From what we know of Leaver society, they had more of a symbiotic or harmonius relationship with nature, we’ll call it Ancient Wisdom, of which very little remains today. This in our story is symbolized by the Garden of Eden.  We left; we were thrown out; we can never go back; we can only go forwards; but we are spiraling around with a new Eden somewhere around the bend.  The transition from leaver to taker is epitomized by the story of Cain and Abel, in which Cain, the agriculturalist, kills his leaver/hunter-gatherer brother, Abel. And the curse arises from the Earth.

But I think we as Jews carry the knowledge of the Leaver way of life through today’s Taker way of life in order to help initiate or seed what I call The Third Way.

In my doctorate studies I learned that when you push a dynamic system through a crisis, it either explodes, or transforms itself into a new level of structures, with their own laws and constructs. It’s amazing to actually see this happen in a physical system. You put it into crisis and it evolves into a new living structure. You cannot predict this structure beforehand. You just hope it won’t explode, and you just hope for a new, steady state, a new order.

I think that’s were we’re at. Ecologically, economically- there is a crisis happening, and there is either the possibility of exploding/imploding-  or moving to a new level of consciousness or structure.

YK: Practically speaking then, what projects can JCI engange in, so as to facilitate this new or “Third Way,” and prevent “Exploding?”

MK: Last Thursday I went to the Green Economy Conference in Tel Aviv. At a session devoted to investing in cleantech, I asked the panel of investors capitalizing on the success of the cleantech industry, if their investing in green technologies was normal, just another opportunity to make money, or if they were influenced by a moral imperative considering dangers that we are facing. The younger investors all answered that practically speaking, their investments were about money, and were the profits elsewhere, they’d look elsewhere. Only one more elderly investor answered with an emphatic “No!” He said that investing in cleantech must be charged with a greater vision than the immediate bottom line; that we owed it to our children and grandchildren to push these technologies forward, with a sense of humility and courage, with the profit motive taking a back seat.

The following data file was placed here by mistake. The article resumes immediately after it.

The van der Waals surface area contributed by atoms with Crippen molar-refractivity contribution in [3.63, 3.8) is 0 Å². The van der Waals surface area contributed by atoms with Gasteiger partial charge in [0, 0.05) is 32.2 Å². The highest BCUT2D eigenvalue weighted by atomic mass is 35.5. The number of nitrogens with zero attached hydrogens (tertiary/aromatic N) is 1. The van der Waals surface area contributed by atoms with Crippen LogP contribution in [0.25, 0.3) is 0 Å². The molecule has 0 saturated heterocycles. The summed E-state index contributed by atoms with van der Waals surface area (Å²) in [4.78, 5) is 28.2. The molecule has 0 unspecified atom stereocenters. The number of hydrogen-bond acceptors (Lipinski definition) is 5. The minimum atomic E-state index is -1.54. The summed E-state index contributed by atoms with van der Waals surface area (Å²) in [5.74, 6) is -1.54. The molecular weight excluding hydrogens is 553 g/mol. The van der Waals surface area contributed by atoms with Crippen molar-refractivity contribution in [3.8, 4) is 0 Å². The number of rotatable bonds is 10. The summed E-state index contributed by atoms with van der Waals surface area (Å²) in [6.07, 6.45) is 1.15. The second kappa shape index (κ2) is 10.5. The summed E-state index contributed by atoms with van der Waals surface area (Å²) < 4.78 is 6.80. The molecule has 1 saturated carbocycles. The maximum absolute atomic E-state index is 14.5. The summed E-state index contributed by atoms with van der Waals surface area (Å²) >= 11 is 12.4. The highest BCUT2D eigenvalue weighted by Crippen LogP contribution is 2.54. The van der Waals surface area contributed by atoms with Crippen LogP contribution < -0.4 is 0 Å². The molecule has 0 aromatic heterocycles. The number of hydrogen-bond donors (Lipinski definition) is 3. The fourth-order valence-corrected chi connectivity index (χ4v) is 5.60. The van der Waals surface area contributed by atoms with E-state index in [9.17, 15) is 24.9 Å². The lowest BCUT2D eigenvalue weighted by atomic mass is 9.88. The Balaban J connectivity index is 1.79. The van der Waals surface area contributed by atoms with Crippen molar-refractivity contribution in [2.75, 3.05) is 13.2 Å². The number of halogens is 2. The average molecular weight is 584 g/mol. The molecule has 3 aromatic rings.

And it’s true. Life just no longer is business as usual. We can’t go on developing science, developing technology, making money and investments and relying on that structure that worked so well, ignoring the implications of that structure on life on earth, human and not human. Money can no longer be separated from ethics.

It became so evident at this conference that for the most part, we are still in the old mindset, and are not seeing the bigger picture.

Therefore, at JCI we want to bring together groups that don’t usually talk to each other: scientists, technologists, economists, investors – and sages. We want to bring them together through writing, conferences, our website and our blog and other projects, to engage in an open and ongoing discussion on where we are, how did we get here – and where are we going.

Michael Kagan, Ph.D. has been an innovator and entrepreneur for 18 years. He has Co-founded 6 high-tech companies, holds a doctorate in chemistry from Hebrew University of Jerusalem and is an inventor with twelve registered patents. Michael has developed and widely taught holistic Judaism, integrating a mind/body/soul approach to spirituality. For more by Dr. Kagan, click here, or visit http://www.holistichaggadah.com/ to learn about Dr. Kagan’s original commentary on the Passover Haggadah.

For more on the Jewish Climate Initiative, please visit us at www.jewishclimateinitiative.org, or contact us.

For more interviews from Climate of Change, come and visit our interviews page.